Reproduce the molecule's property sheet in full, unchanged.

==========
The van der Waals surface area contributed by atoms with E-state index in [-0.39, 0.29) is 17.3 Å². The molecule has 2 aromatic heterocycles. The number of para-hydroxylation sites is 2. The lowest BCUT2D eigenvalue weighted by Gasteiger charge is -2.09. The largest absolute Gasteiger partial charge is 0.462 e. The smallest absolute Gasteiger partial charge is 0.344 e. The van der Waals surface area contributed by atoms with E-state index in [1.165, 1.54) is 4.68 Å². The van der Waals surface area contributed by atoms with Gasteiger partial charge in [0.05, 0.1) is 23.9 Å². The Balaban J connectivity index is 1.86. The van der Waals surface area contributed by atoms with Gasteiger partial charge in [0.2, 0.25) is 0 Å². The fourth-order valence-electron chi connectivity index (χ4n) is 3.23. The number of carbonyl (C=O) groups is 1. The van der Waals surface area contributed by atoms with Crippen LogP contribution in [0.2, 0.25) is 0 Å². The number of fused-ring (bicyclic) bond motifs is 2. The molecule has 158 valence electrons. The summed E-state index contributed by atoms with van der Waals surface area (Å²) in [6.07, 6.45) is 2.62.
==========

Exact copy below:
The van der Waals surface area contributed by atoms with E-state index in [-0.39, 0.29) is 17.3 Å². The molecule has 2 aromatic heterocycles. The number of para-hydroxylation sites is 2. The lowest BCUT2D eigenvalue weighted by Gasteiger charge is -2.09. The largest absolute Gasteiger partial charge is 0.462 e. The smallest absolute Gasteiger partial charge is 0.344 e. The van der Waals surface area contributed by atoms with E-state index in [1.165, 1.54) is 4.68 Å². The van der Waals surface area contributed by atoms with Gasteiger partial charge in [0.05, 0.1) is 23.9 Å². The Balaban J connectivity index is 1.86. The van der Waals surface area contributed by atoms with Gasteiger partial charge in [0.2, 0.25) is 0 Å². The fourth-order valence-electron chi connectivity index (χ4n) is 3.23. The number of carbonyl (C=O) groups is 1. The van der Waals surface area contributed by atoms with Crippen LogP contribution in [0.2, 0.25) is 0 Å². The number of fused-ring (bicyclic) bond motifs is 2. The molecule has 158 valence electrons. The summed E-state index contributed by atoms with van der Waals surface area (Å²) in [6.07, 6.45) is 2.62.